Skip to content

Road to success a long one for CU Buffs

Mel Tucker understands the process of turning team into a contender

Colorado head football coach Mel Tucker tries to get the attention of officials to call timeout during the Buffaloes' 45-3 loss at Oregon on Friday at Autzen Stadium in Eugene, Ore.
Photo courtesy CU Athletics
Colorado head football coach Mel Tucker tries to get the attention of officials to call timeout during the Buffaloes’ 45-3 loss at Oregon on Friday at Autzen Stadium in Eugene, Ore.

EUGENE, Ore. – Mel Tucker has never been under the illusion that turning Colorado into a winner on the football field was going to be easy or happen quickly.

Even as the Buffaloes beat then-No. 25 Nebraska and then-No.24 Arizona State to jump out to a 3-1 start to the season, Tucker was well aware that the process was in the beginning stages.

Home losses to Air Force and Arizona – both underdogs coming into Folsom Field – were reminders that this is a team primed for a roller coaster ride.

Friday’s 45-3 loss to No. 13 Oregon at Autzen Stadium was proof that the road will sometimes be downright rocky.

“My experience in these type situations is it’s a very, very tough road to go down, but it’s the road we have to go down,” said Tucker, the first-year CU head coach whose team fell to 3-3 (1-2 Pac-12) with the loss to the Ducks. “There’s no shortcut to success and where we want to get to. It’s very difficult and gut-wrenching. It really tests your character and your mettle, individually and as a team – every player, every coach. It really puts you up against it. And you really have to reach deep down and really make tough decisions about where to go from here, how to handle it, how do you get better.”

Tucker came to CU after three years as the defensive coordinator at Georgia. With a career that has included two national titles, at Ohio State and Alabama, and a runner-up finish at Georgia, it’s easy to forget that Tucker’s been in a similar situation before.

In 2016, his first season as Georgia’s DC, the Bulldogs went to Ole Miss and got rolled, 45-14. Georgia was ranked No. 12 going into that game, but that was the start of a 1-4 stretch in a season that finished 8-5; good by CU standards, but not by Georgia’s.

“That same team was playing for the national championship the very next year,” Tucker said.

CU is further away from national title contention than the 2016 Bulldogs, but Tucker’s point was that the dark days don’t last forever – but it takes some work to pull out of them.

“Our goal is to win every single game that we play,” Tucker said. “We feel that every team on our schedule we can beat, but any team on our schedule we could lose to, as well.”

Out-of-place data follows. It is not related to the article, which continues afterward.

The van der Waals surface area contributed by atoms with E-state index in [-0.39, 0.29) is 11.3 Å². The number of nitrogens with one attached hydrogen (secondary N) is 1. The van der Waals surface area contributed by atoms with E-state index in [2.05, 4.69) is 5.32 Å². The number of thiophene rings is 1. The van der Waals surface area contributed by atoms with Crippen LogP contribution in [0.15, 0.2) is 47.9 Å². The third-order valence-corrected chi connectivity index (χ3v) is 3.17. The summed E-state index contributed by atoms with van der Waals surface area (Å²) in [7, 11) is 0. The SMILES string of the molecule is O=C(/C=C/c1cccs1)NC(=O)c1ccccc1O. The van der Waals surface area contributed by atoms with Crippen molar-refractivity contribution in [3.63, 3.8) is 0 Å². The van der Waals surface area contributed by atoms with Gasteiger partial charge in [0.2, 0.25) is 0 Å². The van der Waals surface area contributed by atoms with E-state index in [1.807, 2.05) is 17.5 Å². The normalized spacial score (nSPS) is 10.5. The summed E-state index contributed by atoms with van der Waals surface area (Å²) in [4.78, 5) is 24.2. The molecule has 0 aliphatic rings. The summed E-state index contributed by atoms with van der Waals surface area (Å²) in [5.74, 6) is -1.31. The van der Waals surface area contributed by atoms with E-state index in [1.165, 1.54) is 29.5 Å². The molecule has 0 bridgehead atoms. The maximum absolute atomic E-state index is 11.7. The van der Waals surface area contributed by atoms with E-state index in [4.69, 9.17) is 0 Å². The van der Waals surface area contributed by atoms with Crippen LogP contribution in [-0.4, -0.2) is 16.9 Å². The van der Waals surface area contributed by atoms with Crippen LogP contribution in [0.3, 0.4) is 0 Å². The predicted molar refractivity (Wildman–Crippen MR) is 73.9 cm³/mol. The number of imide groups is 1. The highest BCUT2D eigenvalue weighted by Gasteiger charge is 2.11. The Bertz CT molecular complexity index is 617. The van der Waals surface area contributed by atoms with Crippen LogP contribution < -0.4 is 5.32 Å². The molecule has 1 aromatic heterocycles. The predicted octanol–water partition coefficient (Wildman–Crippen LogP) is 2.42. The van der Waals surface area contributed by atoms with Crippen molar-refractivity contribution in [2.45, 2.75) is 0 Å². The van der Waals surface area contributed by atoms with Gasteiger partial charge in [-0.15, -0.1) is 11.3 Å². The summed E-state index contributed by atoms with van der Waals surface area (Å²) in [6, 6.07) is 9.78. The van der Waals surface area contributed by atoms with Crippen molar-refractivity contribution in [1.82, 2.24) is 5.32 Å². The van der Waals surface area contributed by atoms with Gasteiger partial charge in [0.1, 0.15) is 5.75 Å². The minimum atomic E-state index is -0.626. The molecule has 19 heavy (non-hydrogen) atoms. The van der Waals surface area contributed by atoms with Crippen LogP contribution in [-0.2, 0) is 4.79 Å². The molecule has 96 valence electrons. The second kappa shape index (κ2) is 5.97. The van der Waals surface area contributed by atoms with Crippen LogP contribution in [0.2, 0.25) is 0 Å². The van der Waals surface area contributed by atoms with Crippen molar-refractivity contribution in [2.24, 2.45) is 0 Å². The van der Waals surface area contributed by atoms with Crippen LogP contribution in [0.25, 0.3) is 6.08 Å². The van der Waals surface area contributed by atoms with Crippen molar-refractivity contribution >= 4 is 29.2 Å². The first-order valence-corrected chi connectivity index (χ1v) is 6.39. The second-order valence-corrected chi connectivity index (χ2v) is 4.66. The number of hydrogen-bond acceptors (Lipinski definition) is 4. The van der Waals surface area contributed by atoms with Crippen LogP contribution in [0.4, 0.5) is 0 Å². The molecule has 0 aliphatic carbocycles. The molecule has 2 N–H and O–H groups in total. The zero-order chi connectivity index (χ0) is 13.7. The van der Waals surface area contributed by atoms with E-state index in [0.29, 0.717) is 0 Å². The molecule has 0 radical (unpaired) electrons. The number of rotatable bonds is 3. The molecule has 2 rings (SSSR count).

Prior to Friday’s loss, the Buffs were a couple plays away from being 5-0 and ranked in the top 20. They were also a couple plays away from being 1-4. The Buffs managed to stay in games despite some mistakes, but on Friday, Oregon pounced on seemingly every CU mistake – and there were a lot of them.

A season-high 14 penalties – the most by a CU team since Sept. 16, 2017, against Northern Colorado – hurt, and some were critical. Mistakes on defense led to big plays by the Ducks and mistakes on offense prevented big plays by the Buffs.

The Buffs also botched a great scoring opportunity late in the half. For the second week in a row, the Buffs faced first-and-goal within three yards of the end zone. Last week, they settled for a field goal; this week they failed to score.

“Can’t make mistakes (in the red zone),” Tucker said. “Everything happens quicker in the red zone, so you have to be very sharp. When you go and you get on the plane or you get back and you turn on the film and you go to those plays, it’s so simple. It just rips your heart out. All we had to do was just do that, or this guy just has to do that. That’s it. And then we score. It’s as plain as day.

“On defense, they’re probably saying the same thing when they give up a play: if this guy would have just gone ahead and done his job, we’d have been fine. That’s what makes football such a great game, because it’s the ultimate team sport. At the level that we’re playing … you make mistakes, you’re going to pay for it.”

Mistakes were critical on Friday, but the Buffs also played a team further along in the process. Just three years removed from a 4-8 disaster of a season, the Ducks go into the second half of the season with not only a Pac-12 title, but a spot in the College Football Playoff on their minds.

“That’s a really good football team with a lot of experience and a lot of talent,” Tucker said. “They’re very well coached, they play hard. Going  into the game, I said I like that team and I like the way they play. And, they’re going to win a lot of football games. It’s one of the best teams in the country.”

Tucker would like to get Colorado there someday. The road is long, but Tucker knew it would be when he was hired in December.

“We’re going to learn from it,” he said on Friday, “and we’re going to move on, guys.

“At some point we’re going to have the type of football team that we need to have here and the sooner we figure it out, the sooner we’ll have that team.”

Join the Conversation

We invite you to use our commenting platform to engage in insightful conversations about issues in our community. We reserve the right at all times to remove any information or materials that are unlawful, threatening, abusive, libelous, defamatory, obscene, vulgar, pornographic, profane, indecent or otherwise objectionable to us, and to disclose any information necessary to satisfy the law, regulation, or government request. We might permanently block any user who abuses these conditions.